The men are accused of distributing literature and other materials that threaten public security and of setting up an extremist religious group.
One of the defendants, Qodyrali Nishanbayev, claims that he had been tortured and forced to sign a confession, his lawyer Farkhod Khatamov said.
Surat Ikramov, a rights activist who has been monitoring their cases, said the other defendants' relatives made similar allegations.
President Islam Karimov's government has long been criticized for widespread abuses in its harsh campaign against religious extremism, including systematic use of torture and the jailing through unfair trials of thousands of innocent believers who practice Islam outside state-controlled institutions.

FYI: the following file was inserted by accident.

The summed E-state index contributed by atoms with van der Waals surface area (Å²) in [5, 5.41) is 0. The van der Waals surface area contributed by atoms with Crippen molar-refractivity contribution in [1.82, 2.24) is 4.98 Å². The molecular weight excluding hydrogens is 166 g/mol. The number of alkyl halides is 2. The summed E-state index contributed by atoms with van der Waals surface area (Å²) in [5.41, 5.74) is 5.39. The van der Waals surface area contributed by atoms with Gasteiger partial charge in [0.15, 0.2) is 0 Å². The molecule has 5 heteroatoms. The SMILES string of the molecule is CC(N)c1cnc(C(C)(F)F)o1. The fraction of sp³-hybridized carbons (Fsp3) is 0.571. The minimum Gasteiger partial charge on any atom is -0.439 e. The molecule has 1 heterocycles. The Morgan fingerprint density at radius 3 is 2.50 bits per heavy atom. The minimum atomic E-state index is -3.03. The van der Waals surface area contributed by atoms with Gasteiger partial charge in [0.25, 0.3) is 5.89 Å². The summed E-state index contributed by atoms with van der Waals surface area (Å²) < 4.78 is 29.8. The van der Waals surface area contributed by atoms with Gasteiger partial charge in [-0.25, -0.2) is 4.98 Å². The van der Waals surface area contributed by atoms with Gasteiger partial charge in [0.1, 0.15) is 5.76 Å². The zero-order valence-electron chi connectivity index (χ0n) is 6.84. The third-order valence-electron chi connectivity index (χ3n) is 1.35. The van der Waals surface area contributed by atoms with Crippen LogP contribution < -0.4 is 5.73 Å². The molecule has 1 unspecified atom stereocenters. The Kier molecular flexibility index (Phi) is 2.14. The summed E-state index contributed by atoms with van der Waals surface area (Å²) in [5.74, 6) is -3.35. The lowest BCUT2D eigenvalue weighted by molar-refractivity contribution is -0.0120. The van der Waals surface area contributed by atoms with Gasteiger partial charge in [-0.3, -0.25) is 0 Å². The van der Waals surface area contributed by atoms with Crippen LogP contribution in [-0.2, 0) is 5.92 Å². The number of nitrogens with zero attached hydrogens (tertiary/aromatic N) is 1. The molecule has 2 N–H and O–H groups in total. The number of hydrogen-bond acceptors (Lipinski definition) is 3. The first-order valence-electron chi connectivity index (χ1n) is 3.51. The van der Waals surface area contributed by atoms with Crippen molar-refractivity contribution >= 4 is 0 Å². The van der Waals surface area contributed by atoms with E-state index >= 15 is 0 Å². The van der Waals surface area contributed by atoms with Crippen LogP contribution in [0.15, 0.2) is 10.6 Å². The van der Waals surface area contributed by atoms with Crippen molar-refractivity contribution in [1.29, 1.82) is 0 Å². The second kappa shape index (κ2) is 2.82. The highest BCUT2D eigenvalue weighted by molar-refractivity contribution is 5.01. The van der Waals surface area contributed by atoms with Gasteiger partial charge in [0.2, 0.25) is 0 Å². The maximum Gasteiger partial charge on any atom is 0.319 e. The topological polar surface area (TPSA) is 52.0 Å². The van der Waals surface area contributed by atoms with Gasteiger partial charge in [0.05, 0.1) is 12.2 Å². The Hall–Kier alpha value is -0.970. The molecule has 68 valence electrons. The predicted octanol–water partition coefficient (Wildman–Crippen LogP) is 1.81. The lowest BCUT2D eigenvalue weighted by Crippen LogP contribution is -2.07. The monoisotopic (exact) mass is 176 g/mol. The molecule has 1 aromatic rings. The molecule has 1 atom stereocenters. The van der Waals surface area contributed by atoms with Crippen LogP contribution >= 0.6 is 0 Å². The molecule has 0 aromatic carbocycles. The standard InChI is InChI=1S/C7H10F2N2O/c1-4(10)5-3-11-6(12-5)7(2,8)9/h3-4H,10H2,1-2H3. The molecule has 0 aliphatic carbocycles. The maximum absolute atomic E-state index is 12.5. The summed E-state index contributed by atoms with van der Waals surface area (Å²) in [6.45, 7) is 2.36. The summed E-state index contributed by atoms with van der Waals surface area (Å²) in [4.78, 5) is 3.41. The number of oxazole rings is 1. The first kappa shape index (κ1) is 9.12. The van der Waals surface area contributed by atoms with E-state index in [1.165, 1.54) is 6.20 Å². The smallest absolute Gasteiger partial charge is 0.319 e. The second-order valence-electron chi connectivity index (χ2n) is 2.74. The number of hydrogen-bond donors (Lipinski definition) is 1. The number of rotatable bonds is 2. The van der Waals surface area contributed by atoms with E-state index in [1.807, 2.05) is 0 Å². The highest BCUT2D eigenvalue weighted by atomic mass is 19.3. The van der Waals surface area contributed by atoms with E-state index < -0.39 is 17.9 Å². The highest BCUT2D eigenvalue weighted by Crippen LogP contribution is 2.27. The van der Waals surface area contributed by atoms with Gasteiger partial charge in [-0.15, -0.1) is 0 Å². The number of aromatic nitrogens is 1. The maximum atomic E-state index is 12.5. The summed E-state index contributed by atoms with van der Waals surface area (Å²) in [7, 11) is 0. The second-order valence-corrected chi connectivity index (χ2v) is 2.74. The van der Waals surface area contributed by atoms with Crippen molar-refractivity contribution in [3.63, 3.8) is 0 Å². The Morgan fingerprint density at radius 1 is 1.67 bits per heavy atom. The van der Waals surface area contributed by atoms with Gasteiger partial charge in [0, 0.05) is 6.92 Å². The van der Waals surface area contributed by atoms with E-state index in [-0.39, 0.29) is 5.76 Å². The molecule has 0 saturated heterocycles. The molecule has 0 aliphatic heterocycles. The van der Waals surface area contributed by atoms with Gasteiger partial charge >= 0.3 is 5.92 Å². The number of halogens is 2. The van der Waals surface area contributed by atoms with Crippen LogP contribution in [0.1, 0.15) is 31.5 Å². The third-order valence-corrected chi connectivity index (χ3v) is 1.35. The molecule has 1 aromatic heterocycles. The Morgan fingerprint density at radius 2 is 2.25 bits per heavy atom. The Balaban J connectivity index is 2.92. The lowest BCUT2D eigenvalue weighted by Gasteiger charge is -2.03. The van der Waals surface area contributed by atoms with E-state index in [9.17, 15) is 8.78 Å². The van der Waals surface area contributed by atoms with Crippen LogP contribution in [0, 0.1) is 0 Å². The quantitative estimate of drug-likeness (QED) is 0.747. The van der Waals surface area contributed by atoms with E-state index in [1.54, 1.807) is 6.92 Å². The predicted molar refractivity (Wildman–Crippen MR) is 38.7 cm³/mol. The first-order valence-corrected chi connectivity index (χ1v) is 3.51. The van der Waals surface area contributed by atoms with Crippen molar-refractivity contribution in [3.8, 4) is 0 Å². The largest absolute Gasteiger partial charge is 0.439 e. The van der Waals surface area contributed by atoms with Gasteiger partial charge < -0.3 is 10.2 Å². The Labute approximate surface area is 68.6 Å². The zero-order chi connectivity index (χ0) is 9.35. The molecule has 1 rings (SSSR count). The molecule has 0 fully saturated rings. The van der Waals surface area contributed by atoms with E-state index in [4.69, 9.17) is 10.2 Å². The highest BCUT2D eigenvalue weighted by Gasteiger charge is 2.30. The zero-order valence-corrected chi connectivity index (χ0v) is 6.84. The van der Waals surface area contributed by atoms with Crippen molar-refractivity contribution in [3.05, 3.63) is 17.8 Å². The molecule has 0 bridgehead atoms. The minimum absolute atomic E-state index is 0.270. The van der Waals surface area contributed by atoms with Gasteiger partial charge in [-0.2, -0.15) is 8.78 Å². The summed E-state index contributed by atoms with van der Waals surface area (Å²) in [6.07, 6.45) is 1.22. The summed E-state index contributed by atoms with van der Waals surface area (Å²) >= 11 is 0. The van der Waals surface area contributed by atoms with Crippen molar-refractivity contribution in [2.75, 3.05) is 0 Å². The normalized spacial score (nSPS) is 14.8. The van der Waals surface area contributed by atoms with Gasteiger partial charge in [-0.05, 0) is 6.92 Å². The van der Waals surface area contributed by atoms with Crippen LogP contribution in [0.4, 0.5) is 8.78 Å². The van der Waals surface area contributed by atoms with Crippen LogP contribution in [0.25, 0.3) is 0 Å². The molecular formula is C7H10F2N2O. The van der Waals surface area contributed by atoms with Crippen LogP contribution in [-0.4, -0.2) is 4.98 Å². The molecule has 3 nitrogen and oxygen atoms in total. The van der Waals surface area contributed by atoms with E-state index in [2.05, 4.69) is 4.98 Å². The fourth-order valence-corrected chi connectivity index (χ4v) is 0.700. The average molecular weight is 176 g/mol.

Authorities have stepped up pressure on dissent, arresting and trying dozens following last year's uprising in the eastern city of Andijan, according to the AP.
Rights groups and witnesses say more than 700 people, most of them peaceful demonstrators, were killed in the crackdown, but the government contends the uprising was encouraged by Islamic extremists, and puts the death toll at 187.
After it turned out that Deputy Prime Minister Andrei Belousov included the Fonbet betting company in the list of backbone enterprises that can count on state support, everyone started talking about these bookmakers.